Pushing Through Pain
By Natalie Cannady -
Manager, UAMS Fitness Center
June is the month of weddings, cookouts, and just plain outdoor fun. Being in pain and not able to participate is not something that anyone wants to endure during this busy time of the year. Below are some tips on injury treatment, and signs that you need to seek medical intervention.
We all have little aches and pains that we deal with daily. Every once in a while there are times when you are injured and cannot workout. Knowing the difference and listening to your body are very important. If you are experiencing pain after you exercise, there are a few steps you need to take for injuries that are not severe.
If the injury is severe; proceed immediately to the Emergency Room. If you have severe swelling, severe pains, immediate bruising, bruising that turns black immediately, nausea, dizziness, or experience loss of consciousness; go to the nearest Emergency Room.
For non-severe injuries there is an acronym that I like to use: R.I.C.E.
Rest- Obviously you do not want to keep going on an injury!
Ice- Ice will take the swelling down and help with the pain some.
Compression- If you do have swelling, such as a sprained ankle, keep it wrapped up.
Elevation- Elevate the injury above heart level to prevent excessive swelling. (Lie down and elevate.)
If you are able to follow the RICE method and you are not better in a few days, make an appointment with your physician. Pushing through the pain is never advised and the old saying, “No pain, no gain” is never applicable.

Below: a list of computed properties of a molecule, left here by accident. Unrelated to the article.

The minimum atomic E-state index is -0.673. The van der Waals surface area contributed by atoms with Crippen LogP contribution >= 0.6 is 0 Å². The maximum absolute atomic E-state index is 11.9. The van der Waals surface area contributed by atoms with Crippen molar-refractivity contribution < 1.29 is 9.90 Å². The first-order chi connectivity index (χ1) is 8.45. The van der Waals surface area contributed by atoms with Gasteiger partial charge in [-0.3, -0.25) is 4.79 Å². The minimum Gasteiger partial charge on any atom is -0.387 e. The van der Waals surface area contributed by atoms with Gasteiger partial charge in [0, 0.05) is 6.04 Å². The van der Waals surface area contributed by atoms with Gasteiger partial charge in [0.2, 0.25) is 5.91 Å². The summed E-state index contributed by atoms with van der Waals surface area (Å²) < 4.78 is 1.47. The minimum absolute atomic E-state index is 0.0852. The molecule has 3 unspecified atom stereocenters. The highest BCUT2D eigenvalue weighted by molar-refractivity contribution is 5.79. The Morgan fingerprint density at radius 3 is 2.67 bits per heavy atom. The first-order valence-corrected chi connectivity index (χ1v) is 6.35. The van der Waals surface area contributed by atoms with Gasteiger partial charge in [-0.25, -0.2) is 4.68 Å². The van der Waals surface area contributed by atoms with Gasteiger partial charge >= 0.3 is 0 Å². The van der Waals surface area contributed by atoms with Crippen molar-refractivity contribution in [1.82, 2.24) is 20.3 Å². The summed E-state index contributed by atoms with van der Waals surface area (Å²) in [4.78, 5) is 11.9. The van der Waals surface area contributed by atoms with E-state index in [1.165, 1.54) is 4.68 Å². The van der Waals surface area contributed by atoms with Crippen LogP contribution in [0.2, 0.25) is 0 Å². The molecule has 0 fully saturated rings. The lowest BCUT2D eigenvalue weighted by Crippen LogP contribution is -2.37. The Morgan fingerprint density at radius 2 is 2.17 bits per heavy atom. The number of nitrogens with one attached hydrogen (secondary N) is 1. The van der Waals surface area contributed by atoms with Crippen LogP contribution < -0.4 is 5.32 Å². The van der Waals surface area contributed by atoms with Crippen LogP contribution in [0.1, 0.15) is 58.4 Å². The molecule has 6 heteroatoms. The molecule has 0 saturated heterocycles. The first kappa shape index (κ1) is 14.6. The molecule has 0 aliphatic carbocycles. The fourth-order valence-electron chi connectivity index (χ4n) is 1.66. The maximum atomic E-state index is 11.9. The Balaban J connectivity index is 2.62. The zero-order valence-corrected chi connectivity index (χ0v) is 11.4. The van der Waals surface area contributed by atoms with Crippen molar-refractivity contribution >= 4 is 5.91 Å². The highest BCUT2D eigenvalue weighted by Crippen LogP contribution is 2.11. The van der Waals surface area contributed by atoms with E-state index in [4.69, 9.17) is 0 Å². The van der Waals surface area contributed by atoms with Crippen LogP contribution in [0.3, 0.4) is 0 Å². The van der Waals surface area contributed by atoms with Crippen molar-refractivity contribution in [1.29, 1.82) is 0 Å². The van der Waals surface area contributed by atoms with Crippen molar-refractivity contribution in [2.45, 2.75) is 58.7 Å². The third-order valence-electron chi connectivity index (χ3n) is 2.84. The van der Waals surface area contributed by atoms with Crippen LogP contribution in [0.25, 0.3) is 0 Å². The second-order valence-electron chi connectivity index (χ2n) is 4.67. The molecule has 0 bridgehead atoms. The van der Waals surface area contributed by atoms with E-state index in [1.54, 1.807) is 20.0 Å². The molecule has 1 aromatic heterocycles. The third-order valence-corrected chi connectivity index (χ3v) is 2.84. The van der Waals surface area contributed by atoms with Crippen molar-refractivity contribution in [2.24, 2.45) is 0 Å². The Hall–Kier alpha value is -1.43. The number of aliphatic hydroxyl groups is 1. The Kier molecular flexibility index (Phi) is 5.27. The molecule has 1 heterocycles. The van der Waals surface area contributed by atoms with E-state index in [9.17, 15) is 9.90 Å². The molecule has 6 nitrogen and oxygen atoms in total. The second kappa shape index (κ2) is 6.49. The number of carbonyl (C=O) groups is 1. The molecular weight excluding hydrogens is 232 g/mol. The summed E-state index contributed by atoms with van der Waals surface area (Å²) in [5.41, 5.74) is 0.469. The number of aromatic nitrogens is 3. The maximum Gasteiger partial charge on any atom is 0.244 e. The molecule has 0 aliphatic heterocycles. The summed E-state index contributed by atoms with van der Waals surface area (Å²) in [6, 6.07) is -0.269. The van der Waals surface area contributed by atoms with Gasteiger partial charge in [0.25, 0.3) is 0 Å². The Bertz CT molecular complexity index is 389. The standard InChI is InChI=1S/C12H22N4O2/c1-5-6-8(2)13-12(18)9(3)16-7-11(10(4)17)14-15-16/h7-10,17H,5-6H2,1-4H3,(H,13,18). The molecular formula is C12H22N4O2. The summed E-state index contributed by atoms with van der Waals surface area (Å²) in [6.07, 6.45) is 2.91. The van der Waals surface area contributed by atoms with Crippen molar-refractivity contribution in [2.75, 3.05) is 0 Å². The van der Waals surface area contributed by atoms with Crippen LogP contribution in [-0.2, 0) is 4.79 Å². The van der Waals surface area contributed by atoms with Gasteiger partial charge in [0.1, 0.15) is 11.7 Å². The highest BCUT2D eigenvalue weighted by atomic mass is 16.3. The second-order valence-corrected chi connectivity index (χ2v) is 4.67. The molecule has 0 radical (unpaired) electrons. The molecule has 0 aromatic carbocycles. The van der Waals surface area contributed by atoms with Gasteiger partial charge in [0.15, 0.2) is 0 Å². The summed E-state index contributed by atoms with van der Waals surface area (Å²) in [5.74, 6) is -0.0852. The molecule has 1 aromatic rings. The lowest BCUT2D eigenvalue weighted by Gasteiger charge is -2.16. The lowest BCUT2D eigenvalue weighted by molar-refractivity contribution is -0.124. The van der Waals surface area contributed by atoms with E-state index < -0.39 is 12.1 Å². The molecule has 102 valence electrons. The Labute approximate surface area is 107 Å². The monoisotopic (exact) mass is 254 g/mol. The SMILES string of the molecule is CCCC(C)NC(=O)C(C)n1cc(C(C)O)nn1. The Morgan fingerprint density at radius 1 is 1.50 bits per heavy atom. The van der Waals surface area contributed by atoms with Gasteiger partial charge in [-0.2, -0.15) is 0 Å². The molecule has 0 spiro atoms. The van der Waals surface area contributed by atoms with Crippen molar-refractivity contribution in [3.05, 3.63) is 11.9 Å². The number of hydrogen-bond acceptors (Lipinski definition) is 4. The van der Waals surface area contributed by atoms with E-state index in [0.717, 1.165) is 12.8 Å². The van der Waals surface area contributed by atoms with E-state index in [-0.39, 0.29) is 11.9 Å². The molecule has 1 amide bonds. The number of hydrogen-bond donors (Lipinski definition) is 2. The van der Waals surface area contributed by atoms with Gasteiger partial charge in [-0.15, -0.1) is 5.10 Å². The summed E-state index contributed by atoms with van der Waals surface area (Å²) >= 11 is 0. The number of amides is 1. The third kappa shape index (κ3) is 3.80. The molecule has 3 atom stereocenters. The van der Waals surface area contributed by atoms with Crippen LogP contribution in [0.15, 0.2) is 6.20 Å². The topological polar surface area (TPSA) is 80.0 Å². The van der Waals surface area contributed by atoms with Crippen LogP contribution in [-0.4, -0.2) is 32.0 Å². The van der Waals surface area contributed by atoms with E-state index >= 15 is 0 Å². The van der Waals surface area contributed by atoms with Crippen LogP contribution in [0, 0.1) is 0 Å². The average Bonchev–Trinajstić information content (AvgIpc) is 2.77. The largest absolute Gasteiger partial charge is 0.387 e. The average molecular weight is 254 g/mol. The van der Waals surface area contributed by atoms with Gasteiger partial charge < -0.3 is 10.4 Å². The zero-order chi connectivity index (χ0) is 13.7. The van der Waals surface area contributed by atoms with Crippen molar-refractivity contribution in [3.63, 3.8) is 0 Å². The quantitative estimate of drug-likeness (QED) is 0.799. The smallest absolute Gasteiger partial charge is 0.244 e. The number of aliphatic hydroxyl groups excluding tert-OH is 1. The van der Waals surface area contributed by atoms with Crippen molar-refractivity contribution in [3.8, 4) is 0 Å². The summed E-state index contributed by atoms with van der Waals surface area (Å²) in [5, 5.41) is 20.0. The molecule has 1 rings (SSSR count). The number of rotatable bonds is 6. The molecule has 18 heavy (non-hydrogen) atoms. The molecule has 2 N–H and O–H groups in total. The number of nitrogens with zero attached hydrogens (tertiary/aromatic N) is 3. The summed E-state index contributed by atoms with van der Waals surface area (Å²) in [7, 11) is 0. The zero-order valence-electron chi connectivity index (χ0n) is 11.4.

For sore muscles, the best advice is to keep moving. When your muscles are sore, it is the product of little micro tears in the muscle fibers. Moving will help keep healthy blood flow to the area and promote faster healing. If you can take anti-inflammatory drugs, they can also help with sore muscle pain and some injuries. Consult your physician as to which anti-inflammatory you should take and if you are able to take any at all. (Medication interactions are no joke.)
Important Tip--Use heat when you know you are going to be up and moving. Use ice to get rid of swelling when you are not going to be up and moving around. A lot of people make the mistake of using heat too much because it feels good and end up causing more swelling in the area that is being treated. Ice is going to take away swelling and will speed up your recovery time. Be sure to talk with your therapist or doctor about the proper treatment plan for your injury.
Once you are feeling better, and are cleared by your physician if necessary, you can continue with your exercise routine as before. Just make sure you take it slow and listen to your body! Do not let an injury persist over a long period of time without treating it. If you are not seeing improvement in a few days—seek your physician’s advice.
If you are injured and in need of a good outpatient therapist; UAMS has many great therapists who can assist you. Ask your physician about being referred to a UAMS therapy clinic near you. You can visit http://www.uamshealth.com/rehab for more information!